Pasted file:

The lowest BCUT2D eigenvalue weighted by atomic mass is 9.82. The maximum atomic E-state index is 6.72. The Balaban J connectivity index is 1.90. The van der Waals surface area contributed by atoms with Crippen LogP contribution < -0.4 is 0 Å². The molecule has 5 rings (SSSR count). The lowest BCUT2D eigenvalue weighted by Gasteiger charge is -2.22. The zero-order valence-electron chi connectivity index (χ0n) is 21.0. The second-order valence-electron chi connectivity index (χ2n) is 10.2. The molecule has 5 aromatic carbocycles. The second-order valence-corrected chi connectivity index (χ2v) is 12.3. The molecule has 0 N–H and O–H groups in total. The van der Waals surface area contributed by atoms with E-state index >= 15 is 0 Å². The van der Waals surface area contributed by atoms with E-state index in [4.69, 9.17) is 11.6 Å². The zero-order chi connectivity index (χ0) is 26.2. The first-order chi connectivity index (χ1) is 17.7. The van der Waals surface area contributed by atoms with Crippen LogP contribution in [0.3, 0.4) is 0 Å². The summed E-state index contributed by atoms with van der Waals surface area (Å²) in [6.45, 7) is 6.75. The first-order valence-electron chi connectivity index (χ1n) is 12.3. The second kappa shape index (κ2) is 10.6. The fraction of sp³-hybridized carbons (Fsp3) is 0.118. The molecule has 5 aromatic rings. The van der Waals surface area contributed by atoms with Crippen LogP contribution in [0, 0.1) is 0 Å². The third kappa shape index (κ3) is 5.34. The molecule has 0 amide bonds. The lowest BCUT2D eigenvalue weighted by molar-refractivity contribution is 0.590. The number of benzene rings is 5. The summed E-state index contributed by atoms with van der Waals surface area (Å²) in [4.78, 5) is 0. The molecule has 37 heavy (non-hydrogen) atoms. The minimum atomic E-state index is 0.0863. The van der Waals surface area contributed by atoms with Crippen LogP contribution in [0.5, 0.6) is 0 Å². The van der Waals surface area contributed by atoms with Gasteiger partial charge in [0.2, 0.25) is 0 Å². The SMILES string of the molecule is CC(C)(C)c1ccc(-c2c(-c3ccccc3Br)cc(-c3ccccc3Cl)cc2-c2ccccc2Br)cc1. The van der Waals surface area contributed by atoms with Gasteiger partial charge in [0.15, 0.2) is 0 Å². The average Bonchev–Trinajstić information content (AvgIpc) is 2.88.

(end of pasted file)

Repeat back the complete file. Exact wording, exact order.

The lowest BCUT2D eigenvalue weighted by atomic mass is 9.82. The maximum atomic E-state index is 6.72. The Balaban J connectivity index is 1.90. The van der Waals surface area contributed by atoms with Crippen LogP contribution < -0.4 is 0 Å². The molecule has 5 rings (SSSR count). The lowest BCUT2D eigenvalue weighted by Gasteiger charge is -2.22. The zero-order valence-electron chi connectivity index (χ0n) is 21.0. The second-order valence-electron chi connectivity index (χ2n) is 10.2. The molecule has 5 aromatic carbocycles. The second-order valence-corrected chi connectivity index (χ2v) is 12.3. The molecule has 0 N–H and O–H groups in total. The van der Waals surface area contributed by atoms with E-state index >= 15 is 0 Å². The van der Waals surface area contributed by atoms with E-state index in [4.69, 9.17) is 11.6 Å². The zero-order chi connectivity index (χ0) is 26.2. The first-order chi connectivity index (χ1) is 17.7. The van der Waals surface area contributed by atoms with Crippen LogP contribution in [0.3, 0.4) is 0 Å². The summed E-state index contributed by atoms with van der Waals surface area (Å²) in [6.45, 7) is 6.75. The first-order valence-electron chi connectivity index (χ1n) is 12.3. The second kappa shape index (κ2) is 10.6. The fraction of sp³-hybridized carbons (Fsp3) is 0.118. The molecule has 5 aromatic rings. The van der Waals surface area contributed by atoms with Crippen LogP contribution in [0, 0.1) is 0 Å². The third kappa shape index (κ3) is 5.34. The molecule has 0 amide bonds. The lowest BCUT2D eigenvalue weighted by molar-refractivity contribution is 0.590. The number of benzene rings is 5. The summed E-state index contributed by atoms with van der Waals surface area (Å²) in [4.78, 5) is 0. The molecule has 37 heavy (non-hydrogen) atoms. The minimum atomic E-state index is 0.0863. The van der Waals surface area contributed by atoms with Crippen LogP contribution in [0.5, 0.6) is 0 Å². The van der Waals surface area contributed by atoms with Gasteiger partial charge in [0.2, 0.25) is 0 Å². The SMILES string of the molecule is CC(C)(C)c1ccc(-c2c(-c3ccccc3Br)cc(-c3ccccc3Cl)cc2-c2ccccc2Br)cc1. The van der Waals surface area contributed by atoms with Gasteiger partial charge in [0.15, 0.2) is 0 Å². The average Bonchev–Trinajstić information content (AvgIpc) is 2.88.